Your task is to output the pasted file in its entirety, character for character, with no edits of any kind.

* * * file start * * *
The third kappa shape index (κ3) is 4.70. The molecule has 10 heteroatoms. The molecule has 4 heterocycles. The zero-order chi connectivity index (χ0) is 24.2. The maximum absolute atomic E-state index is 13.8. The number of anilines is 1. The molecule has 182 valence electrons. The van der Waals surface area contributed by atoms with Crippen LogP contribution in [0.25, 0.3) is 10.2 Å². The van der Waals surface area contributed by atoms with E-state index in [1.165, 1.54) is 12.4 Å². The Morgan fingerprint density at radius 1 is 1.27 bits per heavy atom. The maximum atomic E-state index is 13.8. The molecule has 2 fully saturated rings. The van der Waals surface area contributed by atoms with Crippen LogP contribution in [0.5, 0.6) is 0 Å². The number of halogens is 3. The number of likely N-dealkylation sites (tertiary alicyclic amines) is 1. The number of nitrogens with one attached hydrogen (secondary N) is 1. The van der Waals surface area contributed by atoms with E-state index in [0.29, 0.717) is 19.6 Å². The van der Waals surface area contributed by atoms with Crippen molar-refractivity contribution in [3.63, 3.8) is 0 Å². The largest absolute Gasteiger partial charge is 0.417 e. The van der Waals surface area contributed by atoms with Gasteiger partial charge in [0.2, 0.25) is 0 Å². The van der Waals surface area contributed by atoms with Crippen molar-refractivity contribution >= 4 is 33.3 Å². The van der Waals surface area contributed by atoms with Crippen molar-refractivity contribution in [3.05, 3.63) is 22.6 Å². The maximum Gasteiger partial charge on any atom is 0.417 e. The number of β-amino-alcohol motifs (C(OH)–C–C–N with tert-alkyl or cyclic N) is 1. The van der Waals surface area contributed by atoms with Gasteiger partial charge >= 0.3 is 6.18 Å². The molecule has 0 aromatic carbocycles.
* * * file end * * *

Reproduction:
The third kappa shape index (κ3) is 4.70. The molecule has 10 heteroatoms. The molecule has 4 heterocycles. The zero-order chi connectivity index (χ0) is 24.2. The maximum absolute atomic E-state index is 13.8. The number of anilines is 1. The molecule has 182 valence electrons. The van der Waals surface area contributed by atoms with Crippen LogP contribution in [0.25, 0.3) is 10.2 Å². The van der Waals surface area contributed by atoms with E-state index in [1.165, 1.54) is 12.4 Å². The Morgan fingerprint density at radius 1 is 1.27 bits per heavy atom. The maximum atomic E-state index is 13.8. The molecule has 2 fully saturated rings. The van der Waals surface area contributed by atoms with Crippen LogP contribution in [0.5, 0.6) is 0 Å². The number of halogens is 3. The number of likely N-dealkylation sites (tertiary alicyclic amines) is 1. The number of nitrogens with one attached hydrogen (secondary N) is 1. The van der Waals surface area contributed by atoms with E-state index in [0.29, 0.717) is 19.6 Å². The van der Waals surface area contributed by atoms with Crippen molar-refractivity contribution in [3.63, 3.8) is 0 Å². The largest absolute Gasteiger partial charge is 0.417 e. The van der Waals surface area contributed by atoms with Gasteiger partial charge in [0.2, 0.25) is 0 Å². The van der Waals surface area contributed by atoms with Crippen molar-refractivity contribution >= 4 is 33.3 Å². The van der Waals surface area contributed by atoms with Crippen molar-refractivity contribution in [3.05, 3.63) is 22.6 Å². The maximum Gasteiger partial charge on any atom is 0.417 e. The number of β-amino-alcohol motifs (C(OH)–C–C–N with tert-alkyl or cyclic N) is 1. The van der Waals surface area contributed by atoms with Gasteiger partial charge >= 0.3 is 6.18 Å². The molecule has 0 aromatic carbocycles.